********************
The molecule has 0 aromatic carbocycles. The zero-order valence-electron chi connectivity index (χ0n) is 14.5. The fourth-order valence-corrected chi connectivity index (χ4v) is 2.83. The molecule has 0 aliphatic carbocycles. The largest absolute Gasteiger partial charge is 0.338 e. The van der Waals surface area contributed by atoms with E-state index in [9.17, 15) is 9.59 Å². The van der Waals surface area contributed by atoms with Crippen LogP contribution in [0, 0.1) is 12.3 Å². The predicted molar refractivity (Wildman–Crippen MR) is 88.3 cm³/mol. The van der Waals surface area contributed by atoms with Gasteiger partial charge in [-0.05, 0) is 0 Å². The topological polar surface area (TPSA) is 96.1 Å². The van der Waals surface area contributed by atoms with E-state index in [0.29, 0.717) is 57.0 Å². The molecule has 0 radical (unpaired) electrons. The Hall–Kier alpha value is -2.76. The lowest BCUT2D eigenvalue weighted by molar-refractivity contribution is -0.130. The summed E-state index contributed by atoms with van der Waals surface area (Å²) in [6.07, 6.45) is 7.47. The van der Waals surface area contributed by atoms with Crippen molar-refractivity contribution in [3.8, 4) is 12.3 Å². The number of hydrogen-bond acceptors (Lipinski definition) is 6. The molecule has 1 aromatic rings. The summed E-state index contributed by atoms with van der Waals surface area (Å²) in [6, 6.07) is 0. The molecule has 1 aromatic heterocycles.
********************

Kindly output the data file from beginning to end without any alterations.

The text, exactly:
The molecule has 0 aromatic carbocycles. The zero-order valence-electron chi connectivity index (χ0n) is 14.5. The fourth-order valence-corrected chi connectivity index (χ4v) is 2.83. The molecule has 0 aliphatic carbocycles. The largest absolute Gasteiger partial charge is 0.338 e. The van der Waals surface area contributed by atoms with E-state index in [9.17, 15) is 9.59 Å². The van der Waals surface area contributed by atoms with Crippen LogP contribution in [0, 0.1) is 12.3 Å². The predicted molar refractivity (Wildman–Crippen MR) is 88.3 cm³/mol. The van der Waals surface area contributed by atoms with Gasteiger partial charge in [-0.05, 0) is 0 Å². The topological polar surface area (TPSA) is 96.1 Å². The van der Waals surface area contributed by atoms with E-state index in [0.29, 0.717) is 57.0 Å². The molecule has 0 radical (unpaired) electrons. The Hall–Kier alpha value is -2.76. The lowest BCUT2D eigenvalue weighted by molar-refractivity contribution is -0.130. The summed E-state index contributed by atoms with van der Waals surface area (Å²) in [6.07, 6.45) is 7.47. The van der Waals surface area contributed by atoms with Crippen molar-refractivity contribution in [3.8, 4) is 12.3 Å². The number of hydrogen-bond acceptors (Lipinski definition) is 6. The molecule has 1 aromatic rings. The summed E-state index contributed by atoms with van der Waals surface area (Å²) in [6, 6.07) is 0. The molecule has 1 aromatic heterocycles.